It's long been known that children left in their own homes whose families receive lots of help to stay together tend to do better than comparably-maltreated children thrown into foster care. Given what we know about foster care, common sense says as much, but there's also a wealth of research. Some of that research is discussed in NCCPR's Issue Papers, particularly Issue Papers 1, 10 and 11.
But nearly two years ago, a researcher at MIT took the research a giant step further. He released the definitive study comparing outcomes of children placed in foster care to comparably-maltreated children left in their home who did not get any special help. The study of 15,000 cases focused not on extreme cases but on those that typically dominate workers caseloads; what I have come to call the "in-between cases." The result: The children left in their own homes were less likely to get pregnant as teenagers, less likely to get in trouble with the law as juveniles – and more likely to be able to get and hold a job. Our detailed analysis of the study is available here. The full study can be found here. (A second study, by University of Minnesota researchers, using different outcome measures came up with the same results – the children left in their own homes did better.)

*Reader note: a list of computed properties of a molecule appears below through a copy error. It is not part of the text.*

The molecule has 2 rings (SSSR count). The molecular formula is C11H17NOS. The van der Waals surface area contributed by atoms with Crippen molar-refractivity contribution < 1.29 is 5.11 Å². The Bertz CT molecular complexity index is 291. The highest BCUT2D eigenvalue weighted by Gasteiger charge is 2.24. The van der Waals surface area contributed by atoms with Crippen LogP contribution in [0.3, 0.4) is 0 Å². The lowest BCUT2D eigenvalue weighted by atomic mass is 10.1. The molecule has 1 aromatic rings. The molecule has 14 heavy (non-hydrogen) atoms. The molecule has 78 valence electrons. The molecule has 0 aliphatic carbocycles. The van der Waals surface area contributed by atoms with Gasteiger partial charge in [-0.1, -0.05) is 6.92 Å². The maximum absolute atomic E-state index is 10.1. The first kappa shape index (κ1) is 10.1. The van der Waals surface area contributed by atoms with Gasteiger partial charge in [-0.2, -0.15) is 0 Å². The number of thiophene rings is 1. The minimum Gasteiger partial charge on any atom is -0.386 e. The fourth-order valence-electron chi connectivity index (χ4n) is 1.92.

Last week, Prof. Matthew Fraidin of the University of the District of Columbia's David A. Clarke School of Law pointed out to me that the same MIT researcher is out with another study. This time he was able to examine 23,000 cases, to determine which children were more likely to be arrested as adults, the foster children or comparably-maltreated children left in their own homes. Once again, the children left in their own homes did better.
Just imagine how much less foster care there'd be if all the people who throw around the big buzzword in child welfare "evidence-based" really meant it